Apparently, it’s time to update the old saying. If at first you don’t succeed, try and try again—but this time as a party-list group. Politics. It’s certainly more fun in the Philippines.
Take Magdalo Para sa Pilipino (please—as some of our readers might be tempted to add).
Formed by failed putschists and their allies, headed by one of two former coup plotters whom the people in their pluralist wisdom reelected to the Senate, the Magdalo group is dedicated to representing the interests of “retired and former members of the [Armed Forces of the Philippines], the urban poor and the youth, which are marginalized and underrepresented groups.”
It takes a generous leap of faith to link all these three major sectoral groupings in a politically meaningful way, but it was another issue altogether that caught the attention of the Commission on Elections, which disqualified the group in 2010, and the Supreme Court, which upheld the disqualification in 2012. Can a gathering of former soldiers who plotted against the government be trusted to join the electoral process? The Court ruled that the group, should the members wish to register it again, ought to renounce the use of force or any illegal means.
Magdalo has dutifully done so, affirming that it did “not advocate the use of force or violence or other unlawful means to achieve its goals.” Having been allowed to run, it has now won at least one seat in Congress.
The former labor attaché and ambassador Roy Señeres (indeed, he is known by the shorthand most overseas Filipinos use to refer to the Philippine ambassador in residence, “Amba”) may be said to have followed the same try-again-as-a-party-list formula. Having ran unsuccessfully for the Senate before, he is set to take a seat in Congress, as first nominee of the OFW Family Club Inc. (His son Christian also ran for the Senate this year.)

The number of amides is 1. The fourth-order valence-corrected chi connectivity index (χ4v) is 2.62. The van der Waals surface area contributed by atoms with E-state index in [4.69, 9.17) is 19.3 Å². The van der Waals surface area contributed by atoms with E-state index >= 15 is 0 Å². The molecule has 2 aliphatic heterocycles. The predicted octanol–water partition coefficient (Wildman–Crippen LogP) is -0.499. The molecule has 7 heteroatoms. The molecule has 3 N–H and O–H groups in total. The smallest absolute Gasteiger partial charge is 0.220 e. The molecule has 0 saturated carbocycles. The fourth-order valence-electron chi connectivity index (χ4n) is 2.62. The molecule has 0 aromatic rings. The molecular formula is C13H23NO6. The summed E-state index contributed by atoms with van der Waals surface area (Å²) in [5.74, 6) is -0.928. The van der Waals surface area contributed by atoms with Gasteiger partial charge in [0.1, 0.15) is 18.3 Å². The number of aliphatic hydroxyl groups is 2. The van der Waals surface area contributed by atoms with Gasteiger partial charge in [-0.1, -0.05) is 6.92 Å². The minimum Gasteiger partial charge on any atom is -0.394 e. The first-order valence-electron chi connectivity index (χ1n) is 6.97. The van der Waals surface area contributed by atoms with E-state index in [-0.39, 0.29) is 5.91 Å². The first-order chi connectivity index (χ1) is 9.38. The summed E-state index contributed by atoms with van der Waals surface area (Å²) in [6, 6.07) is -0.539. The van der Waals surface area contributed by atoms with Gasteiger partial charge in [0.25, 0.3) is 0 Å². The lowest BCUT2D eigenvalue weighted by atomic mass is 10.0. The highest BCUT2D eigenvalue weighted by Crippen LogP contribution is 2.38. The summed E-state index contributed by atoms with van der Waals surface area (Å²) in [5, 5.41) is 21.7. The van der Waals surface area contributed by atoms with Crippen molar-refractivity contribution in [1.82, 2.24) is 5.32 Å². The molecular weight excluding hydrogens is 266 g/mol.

Despite its name, which rather sounds like that of a warehouse discount store, the OFW Family Club is a decade-old organization dedicated to helping overseas Filipino workers, by fighting for their benefits and funding scholarships for their children. Unfortunately, the group is also facing accusations that its second nominee used to work for Smartmatic, raising conflict-of-interest or unfair-advantage questions. Talk about fighting benefits.
These first-time party-list winners were joined by more familiar names: Buhay Hayaang Yumabong (Buhay), Advocacy for Teacher Empowerment Through Action Cooperation and Harmony Toward Education Reforms (a group that seems to have been named by a Chinese communist bureaucrat but which is better known by the more convenient A-Teacher), 1st Consumers Alliance for Rural Energy (1-Care), Abono Party List (Abono), Cooperative Natcco Network Party (Coop-Natcco), the Agricultural Sector Alliance of the Philippines (ASAP—but not the weekend variety show) and the Citizens’ Battle Against Corruption (Cibac). The political appeal of at least two groups that made it in the first cut—three, if Magdalo, which started as a regional party, is included—was regionalist: the Ako Bicol Political Party and An Waray won at least one seat each.
The robust ideological parties with limited national popularity which the Supreme Court, in its recent and dramatic overhaul of the party-list system, included as among those deliberately favored by the constitutional provision on party-list groups, did well as expected. Bayan Muna, Gabriela, and rival Akbayan Citizens Action Party were returned to Congress again, in an unbroken string of party-list victories.
Which leaves us with: More of the same. It is good to note that farmers and teachers continue to enjoy representation at the highest levels of government, but many of the winners in the Comelec’s first list leave us unimpressed.
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